Caroline is currently a master’s student in the Steinhardt School of Culture, Education, and Human Development at New York University.
Andy is currently pursuing a PhD is clinical psychology at the University of Houston.
William Milberg & Regina McGlinchey
Dr. Millberg and Dr. McGlinchey are directors of the Geriatric Research Education and Clinical Center (GRECC) at the Boston VA, in addition to the Translational Research Center for Stress and Traumatic Brain Injury (TRACTs). As a subset of the GRECC, we collaborate actively with TRACTs and our work is supported by the mentorship of Dr. Milberg and Dr. McGlinchey.
Dr. Vasterling serves as the Chief of Psychology at the VA Boston Healthcare System and as a clinical investigator within the Behavioral Sciences Division of the National Center for PTSD. Her work includes longitudinal studies examining neuropsychological and emotional outcomes of the Iraq War. This effort is unique in that it tracks the mental health of deploying soldiers, starting when they are deployed and following them after they return from Iraq.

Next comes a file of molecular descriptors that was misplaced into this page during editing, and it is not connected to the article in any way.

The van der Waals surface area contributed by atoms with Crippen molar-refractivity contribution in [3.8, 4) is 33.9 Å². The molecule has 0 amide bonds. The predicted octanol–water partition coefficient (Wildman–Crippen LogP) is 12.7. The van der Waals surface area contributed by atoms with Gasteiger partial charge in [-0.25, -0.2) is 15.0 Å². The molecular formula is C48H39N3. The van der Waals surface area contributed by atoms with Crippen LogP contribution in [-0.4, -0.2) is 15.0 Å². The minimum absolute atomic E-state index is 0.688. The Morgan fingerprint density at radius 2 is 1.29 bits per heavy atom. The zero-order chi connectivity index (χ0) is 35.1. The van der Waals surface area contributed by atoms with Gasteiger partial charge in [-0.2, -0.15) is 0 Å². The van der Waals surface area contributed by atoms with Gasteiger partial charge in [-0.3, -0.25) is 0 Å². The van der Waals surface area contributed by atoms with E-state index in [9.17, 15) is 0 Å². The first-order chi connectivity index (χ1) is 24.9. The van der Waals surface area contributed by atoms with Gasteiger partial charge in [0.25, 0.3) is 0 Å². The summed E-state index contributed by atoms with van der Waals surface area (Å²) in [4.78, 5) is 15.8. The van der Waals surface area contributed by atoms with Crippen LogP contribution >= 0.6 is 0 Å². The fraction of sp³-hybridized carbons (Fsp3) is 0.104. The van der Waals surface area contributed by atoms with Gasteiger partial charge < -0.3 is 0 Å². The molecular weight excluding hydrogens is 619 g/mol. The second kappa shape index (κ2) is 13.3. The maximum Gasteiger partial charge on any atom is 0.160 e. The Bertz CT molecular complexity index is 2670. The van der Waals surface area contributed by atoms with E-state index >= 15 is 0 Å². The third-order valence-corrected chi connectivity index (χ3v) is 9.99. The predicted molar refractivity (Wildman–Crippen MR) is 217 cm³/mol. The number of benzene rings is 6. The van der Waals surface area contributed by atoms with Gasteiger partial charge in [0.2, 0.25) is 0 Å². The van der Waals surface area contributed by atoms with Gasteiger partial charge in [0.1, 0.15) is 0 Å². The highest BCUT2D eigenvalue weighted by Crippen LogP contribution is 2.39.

Dr. Grande is the head of clinical neuropsychology at the Boston VA. Her research focuses on changes in attentional abilities that occur with aging as well as PTSD.
Dr. Bonato is the Director of the Motion Analysis Laboratory at Spaulding Rehabilitation Hospital. The BAL Lab has developed two novel and innovative therapies for neglect syndrome that have demonstrated significant improvement on standard lab tests: galvanic vestibular stimulation and sustained attention training. Through collaboration with Spaulding Rehab Hospital, we are better able to gauge the functional, real-world improvement of our therapies. Working with Dr. Bonato and his team, we can use sophisticated functional assessments of pre- and post-therapy, including the use of robotic assistive arm device (Armeo) and posture and gait analysis.